By now, advisors know that 10 spot bitcoin exchange traded funds came to market earlier. That followed years of handwringing and feet dragging by the Securities and Exchange Commission (SEC), but the point is advisors now have an efficient, less burdensome avenue for providing crypto exposure to clients.
Still, the launch of spot bticoin ETFs – one of the most ballyhooed events in fund industry history – has led to some questions. Clients that have accounts with Vanguard, which is likely a large amount of any advisor’s client base, cannot access any of the new spot bitcoin ETFs via Vanguard platforms.
While Vanguard telling advisors and investors that it has no plans for a spot bitcoin ETF of its own isn’t surprising, preventing clients from accessing any of the new spot bitcoin ETFs and crypto-related products arguably is.
Naysayers might be apt to say the brokerage business should be about offering clients choice and preventing investors from accessing an entire asset class is undemocratic.
The Other Side of the Coin
Then again, it might not be surprising that Vanguard isn’t allowing clients to purchase bitcoin ETFs on its platform as cryptocurrency doesn’t jibe at all with the issuer’s DNA.
“The easy step for us would have been just to allow full access to crypto-related products,” noted Andrew Kadjeski, head of brokerage and investments at the firm. “But as a firm and a brokerage platform, we're purposely structured to meet the needs of our investor-owners, most of whom are long-term, buy-and-hold investors.”
Bitcoin’s reputation as a highly speculative is another reason why Vanguard isn’t allowing bitcoin ETFs on its platform and likely a reason why the firm sounds like Warren Buffett on gold when discussing crypto.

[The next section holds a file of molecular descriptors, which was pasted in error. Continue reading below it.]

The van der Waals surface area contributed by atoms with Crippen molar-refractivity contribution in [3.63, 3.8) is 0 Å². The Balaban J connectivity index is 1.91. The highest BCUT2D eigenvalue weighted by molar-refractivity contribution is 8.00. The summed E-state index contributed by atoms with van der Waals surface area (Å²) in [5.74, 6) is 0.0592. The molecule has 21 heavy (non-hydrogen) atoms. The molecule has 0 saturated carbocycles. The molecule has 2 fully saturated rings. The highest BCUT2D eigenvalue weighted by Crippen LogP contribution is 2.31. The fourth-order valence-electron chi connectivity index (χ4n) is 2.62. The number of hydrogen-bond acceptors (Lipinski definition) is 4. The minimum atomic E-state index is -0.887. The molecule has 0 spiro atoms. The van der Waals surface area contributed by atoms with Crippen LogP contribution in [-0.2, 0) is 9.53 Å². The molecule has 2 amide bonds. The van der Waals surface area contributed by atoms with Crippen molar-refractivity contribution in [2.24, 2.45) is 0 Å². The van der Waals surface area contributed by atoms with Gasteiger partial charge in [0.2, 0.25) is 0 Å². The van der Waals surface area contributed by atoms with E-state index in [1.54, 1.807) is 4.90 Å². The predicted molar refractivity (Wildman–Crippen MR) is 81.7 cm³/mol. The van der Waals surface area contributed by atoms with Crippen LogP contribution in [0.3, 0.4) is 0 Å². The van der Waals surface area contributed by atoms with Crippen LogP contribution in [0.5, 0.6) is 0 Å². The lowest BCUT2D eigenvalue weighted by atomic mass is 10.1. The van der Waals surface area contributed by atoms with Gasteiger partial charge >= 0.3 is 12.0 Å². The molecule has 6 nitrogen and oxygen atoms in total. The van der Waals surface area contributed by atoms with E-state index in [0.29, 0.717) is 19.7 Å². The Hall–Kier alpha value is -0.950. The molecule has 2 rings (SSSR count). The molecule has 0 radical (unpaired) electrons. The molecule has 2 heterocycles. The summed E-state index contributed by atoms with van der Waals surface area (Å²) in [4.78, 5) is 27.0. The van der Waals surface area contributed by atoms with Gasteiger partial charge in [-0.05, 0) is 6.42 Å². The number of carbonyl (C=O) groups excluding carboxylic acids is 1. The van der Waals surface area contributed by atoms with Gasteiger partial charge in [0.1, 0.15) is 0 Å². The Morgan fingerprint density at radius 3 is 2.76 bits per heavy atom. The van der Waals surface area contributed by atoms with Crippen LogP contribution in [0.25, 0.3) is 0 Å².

“This is at the root of our decision to not offer crypto products, whether our own or others. With equities, you own a share of a company that produces goods or services, and many also pay dividends,” adds Janel Jackson, Vanguard head of ETF capital markets. “With bonds, you get a stream of interest payments. Commodities are real assets that meet consumption needs, have inflation-hedging properties, and can play a role in certain portfolios. While crypto has been classified as a commodity, it's an immature asset class that has little history, no inherent economic value, no cash flow, and can create havoc within a portfolio.”
Not Popular, But Not Without Precedent
Many advisors probably know this, some clients, too: Vanguard has don’t things like this in the past. It halted access to inverse and leveraged ETFs in 2019. Two years ago, it stopped offering stocks trading over-the-counter on its brokerage platform.
As is the case with not allowing access to bitcoin ETFS, those previous moves were very “on brand” for Vanguard.
“We understand that our decision on crypto is not popular among some investors, but many know that we're being consistent with our philosophy and past practice,” concludes Jackson. “Our mission statement to give investors the best chance for investment success isn't just a saying for us. It's built into our DNA and we're staying true to our mission by making this decision.”
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